Example 1. Paul and Mary Harris are cal

endar-year taxpayers. A voluntary chapter 7 bankruptcy case involving only Paul begins on March 4.

If Paul does not make an election, his tax year does not end on March 3. If he does make an election, Paul’s first tax year is January 1—March 3, and his second short tax year begins on March 4. Mary could join in Paul’s election as long as they file a joint return for the tax year January 1—March 3. They must make the election by July 15, the due date for filing the joint return.

Example 2. Fred and Ethel Barnes are calendar-year taxpayers. A voluntary chapter 7 bankruptcy case involving only Fred begins on May 6, and a bankruptcy case involving only Ethel begins on November 1 of the same year.

Ethel could choose to end her tax year on October 31. If Fred had not elected to end his tax year on May 5, or if he had elected to do so but Ethel had not joined in his election, Ethel would have 2 tax years in the same calendar year if she decided to close her tax year. Her first tax year is January 1—October 31, and her second year is November 1—December 31.

If Fred had not decided to end his tax year as of May 5, he could join in Ethel’s choice to close her tax year on October 31, but only if they file a joint return for the tax year January 1—October 31. If Fred had elected to end his tax year on May 5, but Ethel had not joined in Fred’s choice, Fred could not join in Ethel’s choice to end her tax year on October 31, because they could not file a joint return for that short year. They could not file a joint return because their tax years preceding October 31 were not the same.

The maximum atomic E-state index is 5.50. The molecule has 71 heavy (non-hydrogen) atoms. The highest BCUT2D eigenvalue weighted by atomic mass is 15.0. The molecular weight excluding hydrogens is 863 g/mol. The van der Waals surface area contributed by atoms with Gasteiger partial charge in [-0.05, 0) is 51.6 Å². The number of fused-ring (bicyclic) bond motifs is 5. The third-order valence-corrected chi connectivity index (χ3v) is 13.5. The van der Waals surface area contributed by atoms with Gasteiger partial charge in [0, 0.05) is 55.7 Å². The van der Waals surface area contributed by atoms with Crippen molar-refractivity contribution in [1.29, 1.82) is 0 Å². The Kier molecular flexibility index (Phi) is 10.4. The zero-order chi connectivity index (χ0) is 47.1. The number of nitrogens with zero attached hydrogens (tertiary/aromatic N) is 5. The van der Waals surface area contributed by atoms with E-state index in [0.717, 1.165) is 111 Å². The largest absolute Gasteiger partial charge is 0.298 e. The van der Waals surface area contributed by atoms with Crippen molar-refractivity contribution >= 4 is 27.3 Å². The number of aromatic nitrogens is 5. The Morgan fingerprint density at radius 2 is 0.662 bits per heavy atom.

Example 3. Jack and Karen Thomas are calendar-year taxpayers. A voluntary chapter 7 bankruptcy case involving only Karen begins on April 10, and a voluntary chapter 7 bankruptcy case involving only Jack begins on October 3 of the same year. Karen chooses to close her tax year on April 9 and Jack joins in Karen’s choice.

Under these facts, Jack would have 3 tax years for the same calendar year if he makes the election relating to his own bankruptcy case. The first tax year would be January 1—April 9; the second April 10—October 2; and the third October 3—December 31.